Sept/Oct/Nov 2013

The Crying of West 79th Street

Reality comes undone in Thomas Pynchon's novel about New York in the early aughts

Ed Park


Bless an author with a long enough career, and even the most outcast elements can get a second chance. In Thomas Pynchon’s encyclopedic, pull-out-the-stops first novel, V. (1963), the Upper West Side merits only a withering dismissal:

This was on Broadway in the 80’s, which is not the Broadway of Show Biz, or even a broken heart for every light on it. Uptown was a bleak district with no identity, where a heart never does anything so violent or final as break: merely gets increased tensile, compressive, shear loads piled on it bit by bit every day till eventually these and its own shudderings fatigue it.

Fifty—fifty!—years later, Bleeding Edge, his latest, situates its heroine, Maxine Tarnow, and much of its action firmly on the “Yupper West Side.” Though the area retains a rep as “a vague sort of uptown Dubuque,” Pynchon’s affection for Maxine means the neighborhood gets his signature treatment, three parts laughing gas to one part subterranean profundity.

Present in every scene, Maxine is a single mom and a quasi PI—in Pynchon’s words, a “Certified Fraud Examiner gone rogue.” A case involving certain shadowy transactions leads her into Matrix territory, first to a virtual world known as DeepArcher, a sort of Second Life avant la lettre, then to the Deep Web, the “endless junkyard” of the Internet, beyond the reach of search engines, and toward a “horizon between coded and codeless,” where even the dead might live again. But it’s the living, breathing details of Upper West Side life, circa 2001, that give Bleeding Edge its humor and its heart. In a region that might have the most shrinks per capita in the country, it’s no surprise that the Otto Kugelblitz School, which Maxine’s sons attend, is an institution marinated in the teachings of an ostracized Freudian, so that “each grade level would be regarded as a different kind of mental condition and managed accordingly. A loony bin with homework, basically.” Her elder son’s after-school activity of choice is the Israeli martial art of krav maga, taught by the crushworthy Emma Levin, “rumored to be ex-Mossad.”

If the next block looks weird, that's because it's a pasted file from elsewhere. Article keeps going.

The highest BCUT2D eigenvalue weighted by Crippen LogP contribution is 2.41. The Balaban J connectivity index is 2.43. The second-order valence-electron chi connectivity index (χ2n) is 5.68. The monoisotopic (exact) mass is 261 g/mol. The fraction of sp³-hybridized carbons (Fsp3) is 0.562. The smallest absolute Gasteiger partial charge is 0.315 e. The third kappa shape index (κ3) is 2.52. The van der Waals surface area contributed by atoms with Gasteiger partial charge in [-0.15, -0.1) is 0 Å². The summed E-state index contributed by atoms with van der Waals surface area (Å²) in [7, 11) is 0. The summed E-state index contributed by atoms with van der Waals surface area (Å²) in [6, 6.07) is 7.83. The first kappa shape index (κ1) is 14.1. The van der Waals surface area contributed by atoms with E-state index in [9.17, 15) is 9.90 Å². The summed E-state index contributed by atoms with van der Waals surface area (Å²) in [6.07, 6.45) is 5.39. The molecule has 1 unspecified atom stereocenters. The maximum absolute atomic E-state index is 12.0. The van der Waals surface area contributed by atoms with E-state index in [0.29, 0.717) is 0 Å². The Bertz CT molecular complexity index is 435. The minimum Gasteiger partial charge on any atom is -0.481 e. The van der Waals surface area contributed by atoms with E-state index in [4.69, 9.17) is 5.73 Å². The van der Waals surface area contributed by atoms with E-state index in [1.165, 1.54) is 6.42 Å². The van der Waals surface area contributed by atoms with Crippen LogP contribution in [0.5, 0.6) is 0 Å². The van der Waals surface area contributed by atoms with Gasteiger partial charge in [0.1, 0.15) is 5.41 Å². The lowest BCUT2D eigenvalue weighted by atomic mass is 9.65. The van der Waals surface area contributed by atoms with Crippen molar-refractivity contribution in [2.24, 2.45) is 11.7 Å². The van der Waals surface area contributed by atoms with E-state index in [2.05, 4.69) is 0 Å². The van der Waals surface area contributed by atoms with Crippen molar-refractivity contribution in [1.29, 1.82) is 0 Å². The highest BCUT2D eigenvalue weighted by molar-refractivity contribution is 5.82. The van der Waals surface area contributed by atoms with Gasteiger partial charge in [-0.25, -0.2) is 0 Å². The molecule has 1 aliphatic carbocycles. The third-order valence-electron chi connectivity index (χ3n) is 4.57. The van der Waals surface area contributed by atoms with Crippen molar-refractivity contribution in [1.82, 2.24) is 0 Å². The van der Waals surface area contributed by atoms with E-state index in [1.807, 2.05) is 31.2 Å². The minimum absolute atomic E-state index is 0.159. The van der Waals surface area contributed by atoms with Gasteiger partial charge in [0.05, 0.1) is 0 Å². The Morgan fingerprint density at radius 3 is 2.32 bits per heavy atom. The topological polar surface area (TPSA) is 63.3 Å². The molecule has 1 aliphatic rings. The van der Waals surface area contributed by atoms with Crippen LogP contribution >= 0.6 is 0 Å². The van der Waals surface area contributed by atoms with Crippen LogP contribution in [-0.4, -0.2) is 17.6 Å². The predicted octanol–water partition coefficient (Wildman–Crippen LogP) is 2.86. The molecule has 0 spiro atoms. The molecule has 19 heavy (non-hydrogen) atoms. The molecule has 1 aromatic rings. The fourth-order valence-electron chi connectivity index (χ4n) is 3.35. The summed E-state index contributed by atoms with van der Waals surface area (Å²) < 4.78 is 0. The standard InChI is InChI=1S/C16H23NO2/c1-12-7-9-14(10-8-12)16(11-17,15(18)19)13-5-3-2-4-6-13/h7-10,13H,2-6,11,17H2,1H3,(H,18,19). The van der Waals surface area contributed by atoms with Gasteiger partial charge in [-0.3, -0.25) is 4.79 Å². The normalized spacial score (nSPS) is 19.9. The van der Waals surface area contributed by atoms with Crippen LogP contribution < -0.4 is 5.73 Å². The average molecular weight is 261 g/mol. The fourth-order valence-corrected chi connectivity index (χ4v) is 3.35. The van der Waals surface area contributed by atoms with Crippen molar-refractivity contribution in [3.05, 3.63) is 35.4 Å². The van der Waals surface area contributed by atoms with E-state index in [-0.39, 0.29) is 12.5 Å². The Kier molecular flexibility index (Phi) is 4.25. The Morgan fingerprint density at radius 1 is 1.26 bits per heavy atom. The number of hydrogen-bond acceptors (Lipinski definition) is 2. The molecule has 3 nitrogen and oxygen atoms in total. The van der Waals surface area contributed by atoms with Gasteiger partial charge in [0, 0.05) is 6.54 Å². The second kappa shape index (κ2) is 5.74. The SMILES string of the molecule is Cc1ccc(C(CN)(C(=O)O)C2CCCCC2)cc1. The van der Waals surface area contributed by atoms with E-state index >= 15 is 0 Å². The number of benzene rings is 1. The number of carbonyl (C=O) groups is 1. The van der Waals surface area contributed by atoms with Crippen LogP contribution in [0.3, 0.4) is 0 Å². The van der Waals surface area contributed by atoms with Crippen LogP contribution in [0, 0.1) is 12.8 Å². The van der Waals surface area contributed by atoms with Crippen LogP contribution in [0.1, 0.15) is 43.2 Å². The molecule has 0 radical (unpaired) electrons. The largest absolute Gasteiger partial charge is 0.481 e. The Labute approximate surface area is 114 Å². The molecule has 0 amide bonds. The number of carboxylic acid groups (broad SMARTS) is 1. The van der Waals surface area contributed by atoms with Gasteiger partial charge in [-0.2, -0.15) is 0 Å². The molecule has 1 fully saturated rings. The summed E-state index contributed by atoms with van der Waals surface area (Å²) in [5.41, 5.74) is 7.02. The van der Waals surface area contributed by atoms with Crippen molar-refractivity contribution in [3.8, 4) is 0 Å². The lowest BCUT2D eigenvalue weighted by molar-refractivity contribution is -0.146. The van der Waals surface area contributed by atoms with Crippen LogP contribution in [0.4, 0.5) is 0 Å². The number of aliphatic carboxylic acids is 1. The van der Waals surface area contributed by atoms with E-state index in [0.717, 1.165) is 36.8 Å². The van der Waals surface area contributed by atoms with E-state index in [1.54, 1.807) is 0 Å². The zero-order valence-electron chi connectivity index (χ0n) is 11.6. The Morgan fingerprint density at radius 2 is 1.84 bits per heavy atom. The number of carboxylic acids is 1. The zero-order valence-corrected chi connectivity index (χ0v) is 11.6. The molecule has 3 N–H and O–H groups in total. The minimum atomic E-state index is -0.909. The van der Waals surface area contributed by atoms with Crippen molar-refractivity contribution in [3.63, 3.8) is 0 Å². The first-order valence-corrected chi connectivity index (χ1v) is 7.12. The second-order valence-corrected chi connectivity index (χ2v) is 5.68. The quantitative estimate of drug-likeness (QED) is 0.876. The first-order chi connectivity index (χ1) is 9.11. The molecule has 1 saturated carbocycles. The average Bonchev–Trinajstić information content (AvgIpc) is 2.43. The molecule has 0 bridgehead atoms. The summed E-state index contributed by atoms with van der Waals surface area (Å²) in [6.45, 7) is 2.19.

Pynchon delights in the quirks of local cuisine, such as it is, from the gourmet shop Crumirazzi (read: Citarella), where a Thanksgiving-turkey fracas escalates to slapstick, to La Cibaeña Chinese-Dominican Café (“you might want to try the General Tso’s catibias, they’re highly spoken of”) and Comprehensive Pizza (“whose delivery area arguably does not even include this apartment, requiring the usual Talmudic telephone discussion over whether they will bring food to begin with”). Even as its plot grows ever more complex, Bleeding Edge is reliably entertaining as a sort of cracked Zagat’s, with entries ghostwritten by Ben Katchor.